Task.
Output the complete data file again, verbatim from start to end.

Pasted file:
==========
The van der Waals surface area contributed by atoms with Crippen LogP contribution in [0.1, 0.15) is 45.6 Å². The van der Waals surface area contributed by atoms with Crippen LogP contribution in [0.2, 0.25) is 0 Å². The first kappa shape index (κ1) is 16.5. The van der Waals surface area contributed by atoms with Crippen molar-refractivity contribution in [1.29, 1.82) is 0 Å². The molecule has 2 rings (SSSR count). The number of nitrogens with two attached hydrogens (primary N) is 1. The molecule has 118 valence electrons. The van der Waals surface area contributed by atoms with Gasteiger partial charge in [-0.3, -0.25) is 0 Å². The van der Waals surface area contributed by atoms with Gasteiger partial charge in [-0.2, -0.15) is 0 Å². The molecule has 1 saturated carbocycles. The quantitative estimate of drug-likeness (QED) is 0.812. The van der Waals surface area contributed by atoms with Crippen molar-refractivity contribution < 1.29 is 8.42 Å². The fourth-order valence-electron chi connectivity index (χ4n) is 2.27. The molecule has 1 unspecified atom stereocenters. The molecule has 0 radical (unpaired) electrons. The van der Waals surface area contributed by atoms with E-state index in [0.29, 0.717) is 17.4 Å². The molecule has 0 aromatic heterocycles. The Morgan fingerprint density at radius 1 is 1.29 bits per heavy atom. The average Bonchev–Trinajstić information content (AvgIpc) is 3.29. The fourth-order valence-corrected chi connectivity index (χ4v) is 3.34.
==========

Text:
The van der Waals surface area contributed by atoms with Crippen LogP contribution in [0.1, 0.15) is 45.6 Å². The van der Waals surface area contributed by atoms with Crippen LogP contribution in [0.2, 0.25) is 0 Å². The first kappa shape index (κ1) is 16.5. The van der Waals surface area contributed by atoms with Crippen molar-refractivity contribution in [1.29, 1.82) is 0 Å². The molecule has 2 rings (SSSR count). The number of nitrogens with two attached hydrogens (primary N) is 1. The molecule has 118 valence electrons. The van der Waals surface area contributed by atoms with Gasteiger partial charge in [-0.3, -0.25) is 0 Å². The van der Waals surface area contributed by atoms with Gasteiger partial charge in [-0.2, -0.15) is 0 Å². The molecule has 1 saturated carbocycles. The quantitative estimate of drug-likeness (QED) is 0.812. The van der Waals surface area contributed by atoms with Crippen molar-refractivity contribution < 1.29 is 8.42 Å². The fourth-order valence-electron chi connectivity index (χ4n) is 2.27. The molecule has 1 unspecified atom stereocenters. The molecule has 0 radical (unpaired) electrons. The van der Waals surface area contributed by atoms with E-state index in [0.29, 0.717) is 17.4 Å². The molecule has 0 aromatic heterocycles. The Morgan fingerprint density at radius 1 is 1.29 bits per heavy atom. The average Bonchev–Trinajstić information content (AvgIpc) is 3.29. The fourth-order valence-corrected chi connectivity index (χ4v) is 3.34.